What is it?

Threepenny-gui is a GUI framework that uses the web browser as a display.

Features include:

  • Easy installation — Everyone has a reasonably modern web browser installed. Just install the library from hackage and you are ready to go. The library is cross-platform.
  • HTML + JavaScript — You have all capabilities of HTML at your disposal when creating user interfaces. This is a blessing, but it can also be a curse, so the library includes a few layout combinators to quickly create user interfaces without the need to deal with the mess that is CSS. A foreign function interface (FFI) allows you to execute JavaScript code in the browser.
  • Functional Reactive Programming (FRP) — promises to eliminate the spaghetti code that you usually get when using the traditional imperative event-based style for programming user interactions. Threepenny has an FRP library built-in, but its use is completely optional. Employ FRP when it is convenient and fall back to the traditional style when you hit an impasse.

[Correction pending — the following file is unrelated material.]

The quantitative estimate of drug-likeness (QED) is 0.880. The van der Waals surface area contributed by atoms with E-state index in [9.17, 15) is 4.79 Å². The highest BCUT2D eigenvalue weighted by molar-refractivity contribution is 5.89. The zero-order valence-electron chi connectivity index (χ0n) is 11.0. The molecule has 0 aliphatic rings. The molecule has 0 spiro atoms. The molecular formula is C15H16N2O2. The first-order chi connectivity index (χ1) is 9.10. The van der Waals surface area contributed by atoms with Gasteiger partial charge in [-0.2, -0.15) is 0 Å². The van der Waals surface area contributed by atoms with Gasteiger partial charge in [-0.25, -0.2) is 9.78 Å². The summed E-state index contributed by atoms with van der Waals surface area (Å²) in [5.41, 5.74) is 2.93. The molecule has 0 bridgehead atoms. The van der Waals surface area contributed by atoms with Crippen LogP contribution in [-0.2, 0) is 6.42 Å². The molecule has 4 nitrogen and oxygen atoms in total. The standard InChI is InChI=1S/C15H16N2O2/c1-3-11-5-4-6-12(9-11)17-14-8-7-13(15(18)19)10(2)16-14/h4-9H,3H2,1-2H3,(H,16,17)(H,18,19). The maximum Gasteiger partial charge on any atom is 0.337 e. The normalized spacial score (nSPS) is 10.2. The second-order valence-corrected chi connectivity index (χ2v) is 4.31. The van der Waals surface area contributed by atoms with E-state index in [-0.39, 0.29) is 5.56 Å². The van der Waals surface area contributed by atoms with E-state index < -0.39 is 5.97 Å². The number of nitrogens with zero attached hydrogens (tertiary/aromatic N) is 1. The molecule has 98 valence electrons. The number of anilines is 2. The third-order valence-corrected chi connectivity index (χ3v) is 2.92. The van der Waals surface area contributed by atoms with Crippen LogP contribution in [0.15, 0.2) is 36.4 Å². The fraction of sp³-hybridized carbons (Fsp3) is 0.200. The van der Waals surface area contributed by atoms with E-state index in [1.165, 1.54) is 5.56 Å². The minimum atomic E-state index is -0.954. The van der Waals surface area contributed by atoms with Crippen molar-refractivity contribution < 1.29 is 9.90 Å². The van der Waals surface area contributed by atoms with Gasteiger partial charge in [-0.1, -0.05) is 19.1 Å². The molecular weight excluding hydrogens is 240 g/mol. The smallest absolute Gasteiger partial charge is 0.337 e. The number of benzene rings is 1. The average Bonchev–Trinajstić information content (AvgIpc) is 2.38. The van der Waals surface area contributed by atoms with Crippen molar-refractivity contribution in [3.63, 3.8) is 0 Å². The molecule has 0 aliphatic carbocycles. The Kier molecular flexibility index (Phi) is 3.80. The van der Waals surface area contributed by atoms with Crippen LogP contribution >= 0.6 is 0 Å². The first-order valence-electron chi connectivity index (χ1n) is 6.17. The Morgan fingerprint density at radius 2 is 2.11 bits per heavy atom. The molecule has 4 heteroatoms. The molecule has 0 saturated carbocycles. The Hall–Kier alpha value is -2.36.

Stability: The library API is still in flux, significant API changes are likely in future versions. The goal is make GUI programming simple, and that just needs some experimentation.

What is it not?

As cool as Threepenny may be, it is ...

  • ... not a web front-end. The server is meant to be run from localhost. Latency would be too high to use it as a web app. That said, it's perfectly stuitable for implementing multi-user apps on a local network, see the Chat.hs example.
  • ... not a JavaScript or HTML library. It's a GUI framework with a Haskell API and abstracts many aspects of the document object model. While some basic HTML skills are needed, no knowledge of JavaScript is required to use Threepenny, though you can include external client libraries if you really want to.

If you want to write a web app, have a look at projects like Fay, GHCJS and Haste. That said, the Threepenny API may be ported to some of these projects as well in the future, but that is not the focus right now.


Applications written with Threepenny.

Daniel Austin's FNIStash
Editor for Torchlight 2 inventories.
Daniel Mlot's Stunts Cartography Track Viewer
Map viewer for the Stunts racing game.
Tim Schröder's Hue Dashboard
Control smart lights (Philips Hue)
Maarten Faddegon's Hoed
A lightweight tracer and algorithmic debugger for Haskell
Carsten König's holiday project
Small viewer for the Mandelbrot set.
Chaddai's CurveProject
Plotting curves for math teachers.
Cardano RTView
Real-time monitoring tool for Cardano nodes.